The Australian Shepherd is one of several dog breeds that is known for being tailless. While other dogs like Boxers and French Bulldogs are also known for being tailless, the back end of an Australian Shepherd dog is somewhat iconic in the canine community. The tailless look of the breed makes them look like adorable little bears, and again when they get excited, it’s a real spectacle. But are Australian Shepherds naturally tailless? Below you will find everything you’ve ever wanted to know about the bobbed tail of this unique breed.

The Natural Bobbed Tail

Australian Shepherd dogs are one of only a few breeds that can boast the rare feature of a naturally bobbed tail. While not every Australian Shepherd dog is naturally tailless, about one in five Aussies are born without a tail. The natural occurring bobbed tail is hard to distinguish from a manufactured bob but read on to learn a little bit about the differences between the natural bobbed tail and those created by the practice of tail docking.

What Creates the natural bobbed tail?

The natural bobbed tail is a recessive gene within the Australian Shepherd dog breed genetic code. This genetic mutation curbs the tail, naturally creating a shortened tail that is only about one or two vertebrae in length.

The recessive gene responsible for the naturally occurring bobbed tail of an Australian Shepherd dog is the T gene mutation, also known as the C189G gene. This genetic trait exists within every Australian Shepherd pup, and those puppies who are born with a bobbed tail have one copy of this gene. While not every Aussie pup exhibits the C189G gene mutation, every Aussie possesses the ability to pass on the recessive gene.

When genetic code is being written for a new puppy, there are three possibilities for whether or not the bobbed tail will naturally occur. The options are as follows:

Two copies of a normal tail gene will produce a genetically normal tail in the pup One copy of a normal gene and one copy of a C189G gene will produce a bobbed tail. Two copies of the C189G gene will likely result in a puppy that dies in the womb.

Although there are only three genetic outcomes for an Australian Shepherd puppy’s tail formation, it is interesting to note that only 20% of Aussies have a naturally occurring bobbed tail. Similarly, only about one in five dogs in the Aussie breed will be born with a merle coat. The merle coat is a similarly recessive gene, although the merle gene mutation does not carry the same dire effects.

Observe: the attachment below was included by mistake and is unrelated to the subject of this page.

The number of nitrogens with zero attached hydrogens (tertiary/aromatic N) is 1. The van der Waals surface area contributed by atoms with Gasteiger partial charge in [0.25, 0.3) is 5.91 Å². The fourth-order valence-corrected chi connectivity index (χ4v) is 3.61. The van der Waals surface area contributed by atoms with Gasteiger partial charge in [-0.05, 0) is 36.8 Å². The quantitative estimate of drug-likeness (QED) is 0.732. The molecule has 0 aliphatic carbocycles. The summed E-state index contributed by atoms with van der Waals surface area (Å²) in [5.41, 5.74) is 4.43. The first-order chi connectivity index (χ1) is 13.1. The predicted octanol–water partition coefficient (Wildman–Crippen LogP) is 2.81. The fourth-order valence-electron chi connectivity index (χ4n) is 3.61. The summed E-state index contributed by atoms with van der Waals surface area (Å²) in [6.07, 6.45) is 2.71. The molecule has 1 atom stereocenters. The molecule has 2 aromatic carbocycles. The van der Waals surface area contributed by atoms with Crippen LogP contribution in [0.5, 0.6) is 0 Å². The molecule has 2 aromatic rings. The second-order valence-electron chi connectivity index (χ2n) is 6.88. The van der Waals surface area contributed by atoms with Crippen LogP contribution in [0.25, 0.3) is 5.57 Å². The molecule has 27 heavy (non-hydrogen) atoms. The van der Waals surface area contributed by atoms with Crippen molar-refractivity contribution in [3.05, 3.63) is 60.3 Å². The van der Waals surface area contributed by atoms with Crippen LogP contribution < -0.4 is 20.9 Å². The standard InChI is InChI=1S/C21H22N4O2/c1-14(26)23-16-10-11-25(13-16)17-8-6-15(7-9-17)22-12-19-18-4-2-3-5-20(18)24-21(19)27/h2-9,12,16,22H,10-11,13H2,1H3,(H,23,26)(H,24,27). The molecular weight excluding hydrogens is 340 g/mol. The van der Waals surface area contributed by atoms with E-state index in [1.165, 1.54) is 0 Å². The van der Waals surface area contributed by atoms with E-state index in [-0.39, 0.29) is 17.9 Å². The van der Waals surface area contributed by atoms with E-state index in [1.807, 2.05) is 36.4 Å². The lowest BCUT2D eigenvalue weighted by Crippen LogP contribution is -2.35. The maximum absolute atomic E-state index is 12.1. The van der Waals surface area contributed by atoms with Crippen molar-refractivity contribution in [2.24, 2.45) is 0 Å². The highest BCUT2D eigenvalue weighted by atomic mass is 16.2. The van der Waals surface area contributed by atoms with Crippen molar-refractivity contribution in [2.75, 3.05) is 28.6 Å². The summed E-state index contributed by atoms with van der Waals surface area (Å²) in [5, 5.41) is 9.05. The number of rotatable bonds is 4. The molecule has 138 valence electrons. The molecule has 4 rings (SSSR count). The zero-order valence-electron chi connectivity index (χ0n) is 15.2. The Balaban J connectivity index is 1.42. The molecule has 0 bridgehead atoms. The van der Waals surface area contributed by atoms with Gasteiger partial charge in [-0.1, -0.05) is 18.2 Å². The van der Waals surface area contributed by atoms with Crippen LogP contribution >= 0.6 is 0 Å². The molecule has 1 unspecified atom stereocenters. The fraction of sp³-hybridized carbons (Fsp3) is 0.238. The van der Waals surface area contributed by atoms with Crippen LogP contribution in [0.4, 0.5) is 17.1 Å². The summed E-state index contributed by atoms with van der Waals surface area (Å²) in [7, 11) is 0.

What are other kinds of Aussie tails?

For those Australian Shepherd dogs born with a “normal” tail, the tail is commonly docked. We will get into tail docking in a little bit, but for now, it is important to know that the normal tail of an Australian Shepherd puppy is far from normal. The tail of an Australian Shepherd dog that is permitted to grow out past birth is often crooked and weak.

There are several variations of the Australian Shepherd dog tail, some of which are curved and some of which are straight, but if permitted to grow to its full length, every Aussie pup tail is completely covered in the same thick, matted fur that covers the rest of the dog.

Breeding for Bobbed Tailed Aussies

Breeding for the bobbed tail is a practice that is frowned upon due to the complicated nature of the potential outcomes. In most cases where a breeder is attempting to produce a litter of naturally bobbed tailed puppies, there will inevitably be more puppies that die during or shortly after birth than those that survive. The recessive gene that gives the breed a naturally occurring bobbed tail is not completely understood, and as such, breeding for a bobbed tail is widely regarded as unacceptable. This practice presents high risks of health problems. Read more on Common Australian Shepherd Health Problems: Everything You Need to Know.

Tail Docking: The heated debate

The medical benefits

For the Aussie breed, tail docking actually serves a positive medical purpose. While the surface level optics of tail docking appear to be cruel, there are several medical benefits for this standard procedure.

In Australian Shepherd dogs that have a full tail, there are several issues that can become rather complicated nuisances. The first involves the dog’s safety as the thick fur of the tail often gets caught in bushes and high brush, which could potentially leave the dog stuck or lead to a dislocated tail. Additionally, sanitation becomes a serious issue as fecal matter gets stuck in the matted fur of the tail, creating a terrible mess for the dog and their owner.

When the tail of an Australian Shepherd goes undocked, we face a potential medical threat to the life of the dog. The genetic makeup of the Aussie breed is such that the last third of the tail is brittle and delicate, making it prone to breaking or splitting, which would cause a lot more pain and trauma for the dog than the process of tail docking.